As mentioned, “Video Killed the Radio Star” went down in history as the first music video to air on MTV. However, most people don’t know that the video played again on the music television giant on February 27, 2000. This time, it marked the millionth video to play on MTV.
Thanks to MTV and the death of the radio star, this song (not the video) topped the 80s music charts and was later covered by several other recording artists. It’s even been parodied.
80s Music: A New Era
The Buggles’ Trevor Horn penned the lyrics and of the song. He said that he felt “an era was about to pass.” Maybe he was psychic! His co-writers included the other two members of The Buggles, both Geoffrey Downes and Bruce Woolley.
Horn also took inspiration for the song lyrics from a short story titled “The Sound-Sweep” by J.G. Ballard. In the story, a mute boy who lives in a world without music is tasked with vacuuming up stray music (garbage). The story takes a turn when he meets an opera singer hiding out in the sewers.
Both the lyrics and the music of “Video Killed the Radio Star” are nostalgic, and bring up images of days gone by.
Directed by Russell Mulcahy, the video also features guest singers Debi Doss and Linda Jardim, who provided the female vocals and Hans Zimmer, who appears for a flash on keyboard. As for the song, it was produced on the album Age of Plastic.
Love Those 80s Videos!
We love 80s music but we must remember that what made it so totally wicked were all those awesome 80s videos that were given to us by MTV and groups like The Buggles. Long live the 80s!
The year was 1984. MTV’s bad girl had the church ladies’ panties in a wad. But teen girls across the nation couldn’t get enough of her. And everyone awaited the much-anticipated release of her Like a Virgin album.
It was a disgrace to virgins and good girls everywhere! She was a hussy! A slut! A star! Madonna seduced the spotlight and cameras everywhere. She was (and is) an entertainer. She totally knew how to work a song, a video, and a stage.
And she knew how to put out hit after hit. Her Like a Virgin album was jam-packed with 80s music singles, and Madonna dominated the charts.
Anticipating Like a Virgin, Foremost Among 80s Albums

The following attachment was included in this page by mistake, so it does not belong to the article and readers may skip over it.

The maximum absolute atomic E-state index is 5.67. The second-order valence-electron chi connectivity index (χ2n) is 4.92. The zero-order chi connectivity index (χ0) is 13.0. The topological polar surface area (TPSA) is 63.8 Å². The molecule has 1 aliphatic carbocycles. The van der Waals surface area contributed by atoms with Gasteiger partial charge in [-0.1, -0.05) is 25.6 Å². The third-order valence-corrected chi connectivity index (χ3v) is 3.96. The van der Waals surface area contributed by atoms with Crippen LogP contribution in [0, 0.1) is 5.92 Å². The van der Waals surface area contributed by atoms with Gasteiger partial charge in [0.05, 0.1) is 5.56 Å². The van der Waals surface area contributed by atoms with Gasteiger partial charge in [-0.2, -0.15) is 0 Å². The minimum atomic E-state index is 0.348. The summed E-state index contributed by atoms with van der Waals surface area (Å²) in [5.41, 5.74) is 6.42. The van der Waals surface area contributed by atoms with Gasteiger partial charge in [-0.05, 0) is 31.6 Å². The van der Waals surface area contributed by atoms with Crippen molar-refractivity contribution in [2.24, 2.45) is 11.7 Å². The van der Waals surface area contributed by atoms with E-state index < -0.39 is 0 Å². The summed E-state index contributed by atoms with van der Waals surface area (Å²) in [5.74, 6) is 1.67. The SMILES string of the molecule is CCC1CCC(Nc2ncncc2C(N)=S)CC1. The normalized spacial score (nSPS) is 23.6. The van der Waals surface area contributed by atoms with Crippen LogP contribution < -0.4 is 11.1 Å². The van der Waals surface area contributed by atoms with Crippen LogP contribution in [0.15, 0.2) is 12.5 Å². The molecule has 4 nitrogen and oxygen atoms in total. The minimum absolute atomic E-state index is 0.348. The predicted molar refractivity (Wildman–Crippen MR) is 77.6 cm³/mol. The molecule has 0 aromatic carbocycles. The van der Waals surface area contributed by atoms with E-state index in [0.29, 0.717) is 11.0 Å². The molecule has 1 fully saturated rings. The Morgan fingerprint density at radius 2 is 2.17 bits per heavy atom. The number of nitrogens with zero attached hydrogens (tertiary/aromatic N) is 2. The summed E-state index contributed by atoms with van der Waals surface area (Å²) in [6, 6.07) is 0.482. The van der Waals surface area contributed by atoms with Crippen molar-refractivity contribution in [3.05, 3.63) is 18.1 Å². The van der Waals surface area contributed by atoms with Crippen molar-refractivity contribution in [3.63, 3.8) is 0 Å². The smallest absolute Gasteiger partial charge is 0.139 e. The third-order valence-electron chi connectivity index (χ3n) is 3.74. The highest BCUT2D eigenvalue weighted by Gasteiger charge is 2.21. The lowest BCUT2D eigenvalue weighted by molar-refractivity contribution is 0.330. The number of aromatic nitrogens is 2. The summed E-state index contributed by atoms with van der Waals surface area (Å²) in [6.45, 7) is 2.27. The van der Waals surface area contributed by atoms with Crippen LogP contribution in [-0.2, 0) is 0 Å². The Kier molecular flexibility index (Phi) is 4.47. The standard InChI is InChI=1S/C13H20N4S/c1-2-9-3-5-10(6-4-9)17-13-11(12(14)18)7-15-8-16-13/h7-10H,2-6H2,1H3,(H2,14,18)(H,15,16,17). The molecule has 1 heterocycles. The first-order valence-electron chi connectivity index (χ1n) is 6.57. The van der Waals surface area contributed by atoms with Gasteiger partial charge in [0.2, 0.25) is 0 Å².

Leveraging off shock value and controversy, Madonna released her sophomore album in 1984, and the public was soaking it up before they heard her sing a single note. Chatter about the cutting-edge title, “Like a Virgin,” was mixed. Some said it was blasphemy. Others said it was brilliant.
Critics mostly dismissed the album, calling the title track a one-hit wonder, but once it became available, the public ate it up and Like a Virgin became a commercial success, an album so important to 80s music that it was celebrated twenty years later at the MTV Video Music Awards (and sealed with a sexy pair of kisses between Madonna and modern pop princesses Britney Spears and Christina Aguilera).
The album was dedicated to “all the virgins of the world,” and was a cacophony of disco and pop inspired hits like “Material Girl,” “Angel,” and “Dress You Up,” not to mention the title track, “Like a Virgin.”
80s Music and the MTV Generation
Madonna debuted the album’s first single by performing “Like a Virgin” at the first annual MTV Video Music Awards. Swathed in a white bustier (which would become one of her wardrobe staples) and a full skirt cinched with her signature “Boy Toy” belt, Madonna rolled around onstage, crooning the lyrics to her shocking new song.
The crowd went wild and MTV put the video for “Like a Virgin” into heavy rotation and so began a long, beneficial, and reciprocal relationship between Madonna and Music Television.
The Virgin Tour
If Like a Virgin was one of the most popular 80s albums, then the Virgin Tour was certainly one of the biggest concerts of the decade. 80s music had reached new heights thanks to MTV and the concerts exploded with the added television coverage.
A performance from her Virgin Tour of the song “Dress You Up” was captured on film and turned into a music video, which like all other Madonna videos, enjoyed heavy play. Concert goers flocked to big stadiums to see the Boy Toy live and in action.